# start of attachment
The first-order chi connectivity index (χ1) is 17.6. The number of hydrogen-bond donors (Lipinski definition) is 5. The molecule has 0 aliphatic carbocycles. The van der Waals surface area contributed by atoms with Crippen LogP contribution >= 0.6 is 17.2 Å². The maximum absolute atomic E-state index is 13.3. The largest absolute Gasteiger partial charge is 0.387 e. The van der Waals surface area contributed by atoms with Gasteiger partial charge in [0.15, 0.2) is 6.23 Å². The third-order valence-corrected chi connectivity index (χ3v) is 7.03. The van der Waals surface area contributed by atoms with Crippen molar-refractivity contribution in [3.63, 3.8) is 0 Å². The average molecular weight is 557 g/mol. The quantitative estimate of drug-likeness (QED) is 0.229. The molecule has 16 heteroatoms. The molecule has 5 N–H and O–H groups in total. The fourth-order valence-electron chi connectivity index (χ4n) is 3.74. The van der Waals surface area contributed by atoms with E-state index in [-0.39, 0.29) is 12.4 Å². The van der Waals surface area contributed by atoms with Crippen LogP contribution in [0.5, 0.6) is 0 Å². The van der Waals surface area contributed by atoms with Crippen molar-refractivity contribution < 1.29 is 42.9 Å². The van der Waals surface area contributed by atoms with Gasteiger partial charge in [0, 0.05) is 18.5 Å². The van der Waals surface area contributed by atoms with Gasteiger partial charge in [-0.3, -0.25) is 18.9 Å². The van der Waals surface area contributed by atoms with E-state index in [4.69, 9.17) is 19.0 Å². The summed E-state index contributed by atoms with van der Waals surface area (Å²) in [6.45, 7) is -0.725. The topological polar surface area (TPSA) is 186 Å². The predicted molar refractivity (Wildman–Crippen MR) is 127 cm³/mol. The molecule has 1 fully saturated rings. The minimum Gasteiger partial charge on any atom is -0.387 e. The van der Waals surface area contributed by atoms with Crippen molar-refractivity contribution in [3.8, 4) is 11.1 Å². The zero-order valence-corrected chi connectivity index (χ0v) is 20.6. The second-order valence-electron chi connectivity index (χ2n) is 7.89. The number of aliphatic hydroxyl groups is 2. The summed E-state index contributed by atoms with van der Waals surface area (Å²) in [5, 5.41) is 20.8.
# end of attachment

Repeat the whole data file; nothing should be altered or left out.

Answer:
The first-order chi connectivity index (χ1) is 17.6. The number of hydrogen-bond donors (Lipinski definition) is 5. The molecule has 0 aliphatic carbocycles. The van der Waals surface area contributed by atoms with Crippen LogP contribution >= 0.6 is 17.2 Å². The maximum absolute atomic E-state index is 13.3. The largest absolute Gasteiger partial charge is 0.387 e. The van der Waals surface area contributed by atoms with Gasteiger partial charge in [0.15, 0.2) is 6.23 Å². The third-order valence-corrected chi connectivity index (χ3v) is 7.03. The van der Waals surface area contributed by atoms with Crippen molar-refractivity contribution in [3.63, 3.8) is 0 Å². The average molecular weight is 557 g/mol. The quantitative estimate of drug-likeness (QED) is 0.229. The molecule has 16 heteroatoms. The molecule has 5 N–H and O–H groups in total. The fourth-order valence-electron chi connectivity index (χ4n) is 3.74. The van der Waals surface area contributed by atoms with E-state index in [-0.39, 0.29) is 12.4 Å². The van der Waals surface area contributed by atoms with Crippen LogP contribution in [0.5, 0.6) is 0 Å². The van der Waals surface area contributed by atoms with Crippen molar-refractivity contribution < 1.29 is 42.9 Å². The van der Waals surface area contributed by atoms with Gasteiger partial charge in [0, 0.05) is 18.5 Å². The van der Waals surface area contributed by atoms with Gasteiger partial charge in [-0.3, -0.25) is 18.9 Å². The van der Waals surface area contributed by atoms with E-state index in [4.69, 9.17) is 19.0 Å². The summed E-state index contributed by atoms with van der Waals surface area (Å²) in [6.45, 7) is -0.725. The topological polar surface area (TPSA) is 186 Å². The predicted molar refractivity (Wildman–Crippen MR) is 127 cm³/mol. The molecule has 1 fully saturated rings. The minimum Gasteiger partial charge on any atom is -0.387 e. The van der Waals surface area contributed by atoms with Crippen molar-refractivity contribution in [3.8, 4) is 11.1 Å². The zero-order valence-corrected chi connectivity index (χ0v) is 20.6. The second-order valence-electron chi connectivity index (χ2n) is 7.89. The number of aliphatic hydroxyl groups is 2. The summed E-state index contributed by atoms with van der Waals surface area (Å²) in [5, 5.41) is 20.8.